GEM issues medicines warning to drivers who use hay fever medicines
- Hay fever is estimated to affect 20 per cent of people in the UK*
- Symptoms include a runny nose, itchy eyes and sneezing
- Some antihistamine drugs (generally those used for other forms of medical treatment such as travel sickness) have a sedative effect – don’t drive if you are using this type of medicine
GEM Motoring Assist is urging drivers who take hay fever remedies to check their medicines carefully before getting behind the wheel, and to be aware of the possible effects these drugs can have on their driving.
GEM chief executive Neil Worth said: “Hay fever is estimated to affect one in five people in the UK, many of whom take some sort of antihistamine medicine to relieve their symptoms.
“We are urging all drivers to check the warnings on their medicines, as some antihistamine medicines – generally those that can also be used to treat other conditions such as travel sickness – have a sedative effect. In other words they can make you tired, dizzy or groggy, and will therefore compromise your vision and reaction time.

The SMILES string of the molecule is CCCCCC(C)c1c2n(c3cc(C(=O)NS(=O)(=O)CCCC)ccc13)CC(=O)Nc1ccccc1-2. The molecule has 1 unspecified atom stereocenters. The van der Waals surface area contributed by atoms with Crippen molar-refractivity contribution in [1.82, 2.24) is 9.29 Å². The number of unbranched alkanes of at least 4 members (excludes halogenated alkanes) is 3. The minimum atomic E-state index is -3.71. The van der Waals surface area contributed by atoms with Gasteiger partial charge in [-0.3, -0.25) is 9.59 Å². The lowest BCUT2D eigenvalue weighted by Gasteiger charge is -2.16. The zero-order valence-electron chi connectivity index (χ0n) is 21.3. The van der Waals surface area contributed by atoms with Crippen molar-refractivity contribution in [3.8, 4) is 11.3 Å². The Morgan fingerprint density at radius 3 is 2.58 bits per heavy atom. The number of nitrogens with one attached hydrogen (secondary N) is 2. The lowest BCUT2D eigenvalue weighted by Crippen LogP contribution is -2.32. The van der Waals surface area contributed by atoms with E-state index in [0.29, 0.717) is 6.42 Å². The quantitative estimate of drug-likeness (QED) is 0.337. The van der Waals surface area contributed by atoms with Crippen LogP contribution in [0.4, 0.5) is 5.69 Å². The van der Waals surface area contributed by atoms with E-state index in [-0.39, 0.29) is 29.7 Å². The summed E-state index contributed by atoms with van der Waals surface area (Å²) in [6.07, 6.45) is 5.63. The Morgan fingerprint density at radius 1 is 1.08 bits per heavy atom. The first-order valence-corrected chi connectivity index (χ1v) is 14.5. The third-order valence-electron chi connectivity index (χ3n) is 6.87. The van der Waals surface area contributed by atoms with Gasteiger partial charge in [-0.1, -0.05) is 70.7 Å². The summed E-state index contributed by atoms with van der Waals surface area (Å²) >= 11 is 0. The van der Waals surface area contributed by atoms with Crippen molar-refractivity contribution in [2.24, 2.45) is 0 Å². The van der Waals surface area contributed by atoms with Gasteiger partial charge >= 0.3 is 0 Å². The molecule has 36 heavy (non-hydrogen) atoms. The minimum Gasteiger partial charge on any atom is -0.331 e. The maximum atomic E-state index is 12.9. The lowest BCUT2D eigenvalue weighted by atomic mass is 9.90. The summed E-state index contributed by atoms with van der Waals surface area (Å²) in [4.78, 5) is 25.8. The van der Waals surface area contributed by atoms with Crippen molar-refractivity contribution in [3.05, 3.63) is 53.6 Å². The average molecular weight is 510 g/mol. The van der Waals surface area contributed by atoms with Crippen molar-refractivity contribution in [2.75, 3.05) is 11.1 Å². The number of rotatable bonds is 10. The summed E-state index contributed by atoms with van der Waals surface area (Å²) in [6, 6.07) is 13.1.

“It’s important to check with your GP or pharmacist, and to read those warnings contained on the labels of the medicines you plan to take.
“The same road traffic laws apply to therapeutic drugs as to illicit substances, so if your driving is impaired and you cause a collision, you risk prosecution, a heavy fine and the loss of your licence.”
GEM’s recently-revised free leaflet, Medicines, Drugs & Driving, offers clear advice for anyone concerned about how hay fever remedies and other medication may affect their ability to drive safely and legally. The leaflet answers a number of questions dealing with prescription medicines, over-the-counter remedies and what the law says about driving while impaired by drugs.
Neil Worth recommends a safety checklist for any driver likely to need a hay fever medicine:
- Check first. Ask your doctor or pharmacist if a medicine could affect your ability to drive. This applies to medicines you can buy over the counter as well as prescription drugs.
- Be particularly careful if you are using a medicine for the first time.
- If you do experience drowsy side effects from your medicine, don’t drive.
- If you need to drive and a particular medicine is making you drowsy, ask for a non-sedating alternative.
- It’s not just prescription medicines that can cause drowsiness and other potentially dangerous side-effects. So, check with your pharmacist if you plan to use an over-the-counter drug.
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